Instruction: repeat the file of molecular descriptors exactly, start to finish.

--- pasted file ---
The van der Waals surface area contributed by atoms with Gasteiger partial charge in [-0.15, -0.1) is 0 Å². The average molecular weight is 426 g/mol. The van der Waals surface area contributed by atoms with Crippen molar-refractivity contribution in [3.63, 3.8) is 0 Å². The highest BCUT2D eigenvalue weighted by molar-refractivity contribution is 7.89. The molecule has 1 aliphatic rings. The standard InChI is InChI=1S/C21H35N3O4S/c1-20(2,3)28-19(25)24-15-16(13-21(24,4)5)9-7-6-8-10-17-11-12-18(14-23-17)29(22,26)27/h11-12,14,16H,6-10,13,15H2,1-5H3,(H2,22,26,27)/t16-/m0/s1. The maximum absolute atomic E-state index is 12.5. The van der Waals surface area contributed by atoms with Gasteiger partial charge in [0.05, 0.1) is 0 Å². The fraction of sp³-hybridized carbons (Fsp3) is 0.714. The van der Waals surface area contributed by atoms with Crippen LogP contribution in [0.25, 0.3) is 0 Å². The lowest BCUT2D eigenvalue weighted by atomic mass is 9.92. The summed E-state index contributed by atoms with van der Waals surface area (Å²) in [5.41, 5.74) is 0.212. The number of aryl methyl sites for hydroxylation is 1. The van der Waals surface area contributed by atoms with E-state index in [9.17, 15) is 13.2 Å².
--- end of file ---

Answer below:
The van der Waals surface area contributed by atoms with Gasteiger partial charge in [-0.15, -0.1) is 0 Å². The average molecular weight is 426 g/mol. The van der Waals surface area contributed by atoms with Crippen molar-refractivity contribution in [3.63, 3.8) is 0 Å². The highest BCUT2D eigenvalue weighted by molar-refractivity contribution is 7.89. The molecule has 1 aliphatic rings. The standard InChI is InChI=1S/C21H35N3O4S/c1-20(2,3)28-19(25)24-15-16(13-21(24,4)5)9-7-6-8-10-17-11-12-18(14-23-17)29(22,26)27/h11-12,14,16H,6-10,13,15H2,1-5H3,(H2,22,26,27)/t16-/m0/s1. The maximum absolute atomic E-state index is 12.5. The van der Waals surface area contributed by atoms with Gasteiger partial charge in [0.05, 0.1) is 0 Å². The fraction of sp³-hybridized carbons (Fsp3) is 0.714. The van der Waals surface area contributed by atoms with Crippen LogP contribution in [0.25, 0.3) is 0 Å². The lowest BCUT2D eigenvalue weighted by atomic mass is 9.92. The summed E-state index contributed by atoms with van der Waals surface area (Å²) in [5.41, 5.74) is 0.212. The number of aryl methyl sites for hydroxylation is 1. The van der Waals surface area contributed by atoms with E-state index in [9.17, 15) is 13.2 Å².